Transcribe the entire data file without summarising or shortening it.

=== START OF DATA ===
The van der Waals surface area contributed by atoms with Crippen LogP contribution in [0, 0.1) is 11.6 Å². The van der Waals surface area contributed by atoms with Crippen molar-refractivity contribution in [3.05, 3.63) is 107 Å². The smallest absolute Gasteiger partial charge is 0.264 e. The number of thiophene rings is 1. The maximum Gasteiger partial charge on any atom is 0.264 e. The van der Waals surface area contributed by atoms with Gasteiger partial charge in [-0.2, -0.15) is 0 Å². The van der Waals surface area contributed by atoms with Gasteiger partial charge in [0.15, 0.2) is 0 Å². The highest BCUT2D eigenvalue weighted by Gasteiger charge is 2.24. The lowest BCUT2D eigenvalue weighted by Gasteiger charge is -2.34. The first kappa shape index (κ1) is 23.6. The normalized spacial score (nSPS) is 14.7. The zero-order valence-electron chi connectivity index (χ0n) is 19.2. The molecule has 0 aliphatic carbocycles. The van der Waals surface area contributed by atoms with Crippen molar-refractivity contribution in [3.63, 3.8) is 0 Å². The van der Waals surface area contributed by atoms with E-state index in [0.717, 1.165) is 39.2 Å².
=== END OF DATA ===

The van der Waals surface area contributed by atoms with Crippen LogP contribution in [0, 0.1) is 11.6 Å². The van der Waals surface area contributed by atoms with Crippen molar-refractivity contribution in [3.05, 3.63) is 107 Å². The smallest absolute Gasteiger partial charge is 0.264 e. The number of thiophene rings is 1. The maximum Gasteiger partial charge on any atom is 0.264 e. The van der Waals surface area contributed by atoms with Gasteiger partial charge in [-0.2, -0.15) is 0 Å². The van der Waals surface area contributed by atoms with Gasteiger partial charge in [0.15, 0.2) is 0 Å². The highest BCUT2D eigenvalue weighted by Gasteiger charge is 2.24. The lowest BCUT2D eigenvalue weighted by Gasteiger charge is -2.34. The first kappa shape index (κ1) is 23.6. The normalized spacial score (nSPS) is 14.7. The zero-order valence-electron chi connectivity index (χ0n) is 19.2. The molecule has 0 aliphatic carbocycles. The van der Waals surface area contributed by atoms with Crippen molar-refractivity contribution in [3.63, 3.8) is 0 Å². The van der Waals surface area contributed by atoms with E-state index in [0.717, 1.165) is 39.2 Å².